Elections bring an enormous sense of excitement in the United States, especially in D.C. I’m going to devote three columns to the topic of democracy (and its shadow, voting) because I feel that one of the most important political lies that has been sold to people over the last hundred years or so is that voting for representatives is democracy. In this column, I introduce some obvious limitations of the current system. In the next, I’ll look at what real democracy might be like. And in the third, I’ll discuss the way that U.S. history has seen people genuinely taking control of their own lives.

Don’t get me wrong. It is far better that one gets to vote for one’s rulers than it is to have this decision made in any other way. But for all that, the gap between the election of representatives and genuine democracy – rule of the people, self-government, everyone making together any decisions that affect them – is enormous.

It pretty much goes without saying that elections are only as good as the range of choices one has. In some of the authoritarian communist states of the past, they would hold “elections” in which the party would nominate a couple people who were essentially indistinguishable. No one took it that the right to choose between them amounted to real self-determination. Or consider the current situation in Russia in which lots of people are free to run, but the structure is set up in such a way that the result is a foregone conclusion. Again, this is clearly not democracy. So just how different is the two-party system? How wide are the choices we have and how do candidates gain meaningful access to the ballot?

Here are some issues that might seem worth debating and might seem significant enough to be contested in a democratic election.

On foreign policy: The United States spends more on its military than the rest of the world combined; the United States stations troops in well over 100 foreign countries; and the United States is responsible for nearly half the world’s international arms trade.

On economic policy: It is illegal for unions to organize internationally; it is illegal for unions to strike in support of a strike in another industry; the vast majority of people do not own their own businesses, but work for others; there is no guarantee that a person who is willing and able to work will be given a job; and companies are allowed to move production from one country to another, but workers are legally tied to their country of citizenship.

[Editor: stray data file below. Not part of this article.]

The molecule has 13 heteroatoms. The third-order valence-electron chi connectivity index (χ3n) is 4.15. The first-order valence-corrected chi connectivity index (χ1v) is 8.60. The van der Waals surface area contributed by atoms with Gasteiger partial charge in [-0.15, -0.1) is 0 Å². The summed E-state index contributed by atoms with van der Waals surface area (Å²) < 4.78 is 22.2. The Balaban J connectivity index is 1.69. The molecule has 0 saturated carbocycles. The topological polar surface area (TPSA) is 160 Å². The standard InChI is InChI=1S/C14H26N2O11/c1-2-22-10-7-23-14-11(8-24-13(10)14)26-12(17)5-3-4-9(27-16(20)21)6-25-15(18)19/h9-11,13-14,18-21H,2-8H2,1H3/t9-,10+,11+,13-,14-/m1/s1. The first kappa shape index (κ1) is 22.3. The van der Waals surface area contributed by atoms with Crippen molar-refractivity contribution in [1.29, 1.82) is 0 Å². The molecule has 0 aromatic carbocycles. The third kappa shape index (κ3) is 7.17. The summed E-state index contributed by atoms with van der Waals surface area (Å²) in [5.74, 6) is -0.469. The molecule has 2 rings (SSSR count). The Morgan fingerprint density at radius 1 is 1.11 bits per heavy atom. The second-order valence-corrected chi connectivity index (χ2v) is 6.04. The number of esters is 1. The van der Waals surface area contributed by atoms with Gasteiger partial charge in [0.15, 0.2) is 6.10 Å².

On social policy: Married people are given numerous legal benefits over others; working people are not guaranteed a home or a living wage; homeowners are subsidized by the state in ways that renters are not; drug use (other than alcohol) by adults is illegal, resulting in the largest prison population in the world; and no candidate can mount a meaningful run for national office without the ability to raise tens of millions of dollars.

On environmental policy: Cars are the primary form of transportation in the United States, funded by massive state investment in roads, bridges, etc.; most U.S. food is produced in one region and consumed in another; most U.S. food is produced by enormous multinational agro-business that employs a chemical intensive form of agriculture; and investment in genuinely renewable, non-polluting energy sources is miniscule.

These are just a few random examples from the hundreds I might have mentioned. My point is not to argue for any particular view on any of these. (I think most should be changed). My point is that no candidate will campaign either for or against any of these policies. None will even be mentioned as an issue. All simply “go without saying” as if they are natural facts like gravity. Your democracy gives you no right even to discuss such matters in the context of an election.

This should worry you. It should make you wonder just how much democracy is guaranteed by a two-party electoral system. It should make you wonder just what is determining who can actually run for national office and what is setting the agenda that they run on. It should make you wonder what part of your political life should be devoted to voting and what other avenues you might have for genuine political participation.

ark Lance is a professor and associate director of graduate studies in the philosophy department and a professor and program director in the Program on Justice and Peace. He can be reached at lancethehoya.com. COGNITIVE DISSIDENT appears every other Friday.

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